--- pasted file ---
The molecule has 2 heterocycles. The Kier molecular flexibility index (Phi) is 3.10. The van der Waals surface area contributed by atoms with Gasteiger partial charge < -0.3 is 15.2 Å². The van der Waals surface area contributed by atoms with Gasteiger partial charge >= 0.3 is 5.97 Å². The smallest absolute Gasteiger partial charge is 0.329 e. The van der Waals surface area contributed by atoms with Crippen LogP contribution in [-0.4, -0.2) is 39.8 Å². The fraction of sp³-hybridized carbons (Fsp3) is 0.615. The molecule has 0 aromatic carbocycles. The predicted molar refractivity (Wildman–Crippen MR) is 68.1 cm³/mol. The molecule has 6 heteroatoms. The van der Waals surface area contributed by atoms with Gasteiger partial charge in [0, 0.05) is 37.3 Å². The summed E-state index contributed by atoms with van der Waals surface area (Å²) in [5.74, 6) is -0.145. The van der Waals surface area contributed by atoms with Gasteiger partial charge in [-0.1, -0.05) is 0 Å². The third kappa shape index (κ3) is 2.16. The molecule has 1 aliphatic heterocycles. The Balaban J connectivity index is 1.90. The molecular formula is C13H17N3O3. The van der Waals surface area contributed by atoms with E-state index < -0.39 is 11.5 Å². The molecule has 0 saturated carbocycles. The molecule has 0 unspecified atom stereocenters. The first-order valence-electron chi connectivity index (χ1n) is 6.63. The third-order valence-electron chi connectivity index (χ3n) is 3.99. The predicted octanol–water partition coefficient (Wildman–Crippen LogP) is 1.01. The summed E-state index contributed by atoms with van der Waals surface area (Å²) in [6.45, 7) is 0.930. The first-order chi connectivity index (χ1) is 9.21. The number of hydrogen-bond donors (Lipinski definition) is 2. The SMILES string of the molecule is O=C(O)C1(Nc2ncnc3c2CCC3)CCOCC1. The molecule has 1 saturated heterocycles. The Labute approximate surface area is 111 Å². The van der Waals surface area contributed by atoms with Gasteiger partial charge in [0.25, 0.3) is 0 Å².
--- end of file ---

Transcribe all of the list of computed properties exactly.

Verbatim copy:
The molecule has 2 heterocycles. The Kier molecular flexibility index (Phi) is 3.10. The van der Waals surface area contributed by atoms with Gasteiger partial charge < -0.3 is 15.2 Å². The van der Waals surface area contributed by atoms with Gasteiger partial charge >= 0.3 is 5.97 Å². The smallest absolute Gasteiger partial charge is 0.329 e. The van der Waals surface area contributed by atoms with Crippen LogP contribution in [-0.4, -0.2) is 39.8 Å². The fraction of sp³-hybridized carbons (Fsp3) is 0.615. The molecule has 0 aromatic carbocycles. The predicted molar refractivity (Wildman–Crippen MR) is 68.1 cm³/mol. The molecule has 6 heteroatoms. The van der Waals surface area contributed by atoms with Gasteiger partial charge in [0, 0.05) is 37.3 Å². The summed E-state index contributed by atoms with van der Waals surface area (Å²) in [5.74, 6) is -0.145. The van der Waals surface area contributed by atoms with Gasteiger partial charge in [-0.1, -0.05) is 0 Å². The third kappa shape index (κ3) is 2.16. The molecule has 1 aliphatic heterocycles. The Balaban J connectivity index is 1.90. The molecular formula is C13H17N3O3. The van der Waals surface area contributed by atoms with E-state index < -0.39 is 11.5 Å². The molecule has 0 saturated carbocycles. The molecule has 0 unspecified atom stereocenters. The first-order valence-electron chi connectivity index (χ1n) is 6.63. The third-order valence-electron chi connectivity index (χ3n) is 3.99. The predicted octanol–water partition coefficient (Wildman–Crippen LogP) is 1.01. The summed E-state index contributed by atoms with van der Waals surface area (Å²) in [6.45, 7) is 0.930. The first-order chi connectivity index (χ1) is 9.21. The number of hydrogen-bond donors (Lipinski definition) is 2. The SMILES string of the molecule is O=C(O)C1(Nc2ncnc3c2CCC3)CCOCC1. The molecule has 1 saturated heterocycles. The Labute approximate surface area is 111 Å². The van der Waals surface area contributed by atoms with Gasteiger partial charge in [0.25, 0.3) is 0 Å².